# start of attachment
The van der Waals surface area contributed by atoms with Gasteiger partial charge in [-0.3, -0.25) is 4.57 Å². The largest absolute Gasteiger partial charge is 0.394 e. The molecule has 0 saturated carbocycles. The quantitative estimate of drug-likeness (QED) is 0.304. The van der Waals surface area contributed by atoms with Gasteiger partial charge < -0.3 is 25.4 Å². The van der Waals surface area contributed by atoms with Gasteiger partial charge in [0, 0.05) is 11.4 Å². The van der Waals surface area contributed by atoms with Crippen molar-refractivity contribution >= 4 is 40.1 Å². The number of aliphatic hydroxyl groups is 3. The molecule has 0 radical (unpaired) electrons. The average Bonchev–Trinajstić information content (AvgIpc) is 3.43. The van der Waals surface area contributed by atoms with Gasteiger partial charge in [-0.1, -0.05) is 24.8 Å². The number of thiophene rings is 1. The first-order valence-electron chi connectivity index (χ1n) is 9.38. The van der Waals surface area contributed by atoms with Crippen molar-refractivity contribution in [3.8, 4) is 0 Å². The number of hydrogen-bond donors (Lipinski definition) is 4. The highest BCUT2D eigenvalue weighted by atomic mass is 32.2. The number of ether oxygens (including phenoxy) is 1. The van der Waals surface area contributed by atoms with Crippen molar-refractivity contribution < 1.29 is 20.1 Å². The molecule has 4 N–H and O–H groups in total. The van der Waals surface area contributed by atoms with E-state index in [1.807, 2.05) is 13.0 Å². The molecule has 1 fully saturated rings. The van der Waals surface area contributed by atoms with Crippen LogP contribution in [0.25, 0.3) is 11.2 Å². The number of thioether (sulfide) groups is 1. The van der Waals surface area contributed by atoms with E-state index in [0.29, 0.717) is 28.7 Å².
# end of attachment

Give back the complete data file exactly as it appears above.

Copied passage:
The van der Waals surface area contributed by atoms with Gasteiger partial charge in [-0.3, -0.25) is 4.57 Å². The largest absolute Gasteiger partial charge is 0.394 e. The molecule has 0 saturated carbocycles. The quantitative estimate of drug-likeness (QED) is 0.304. The van der Waals surface area contributed by atoms with Gasteiger partial charge < -0.3 is 25.4 Å². The van der Waals surface area contributed by atoms with Gasteiger partial charge in [0, 0.05) is 11.4 Å². The van der Waals surface area contributed by atoms with Crippen molar-refractivity contribution >= 4 is 40.1 Å². The number of aliphatic hydroxyl groups is 3. The molecule has 0 radical (unpaired) electrons. The average Bonchev–Trinajstić information content (AvgIpc) is 3.43. The van der Waals surface area contributed by atoms with Gasteiger partial charge in [-0.1, -0.05) is 24.8 Å². The number of thiophene rings is 1. The first-order valence-electron chi connectivity index (χ1n) is 9.38. The van der Waals surface area contributed by atoms with Crippen molar-refractivity contribution in [3.8, 4) is 0 Å². The number of hydrogen-bond donors (Lipinski definition) is 4. The highest BCUT2D eigenvalue weighted by atomic mass is 32.2. The number of ether oxygens (including phenoxy) is 1. The van der Waals surface area contributed by atoms with Crippen molar-refractivity contribution < 1.29 is 20.1 Å². The molecule has 4 N–H and O–H groups in total. The van der Waals surface area contributed by atoms with E-state index in [1.807, 2.05) is 13.0 Å². The molecule has 1 fully saturated rings. The van der Waals surface area contributed by atoms with Crippen LogP contribution in [0.25, 0.3) is 11.2 Å². The number of thioether (sulfide) groups is 1. The van der Waals surface area contributed by atoms with E-state index in [0.29, 0.717) is 28.7 Å².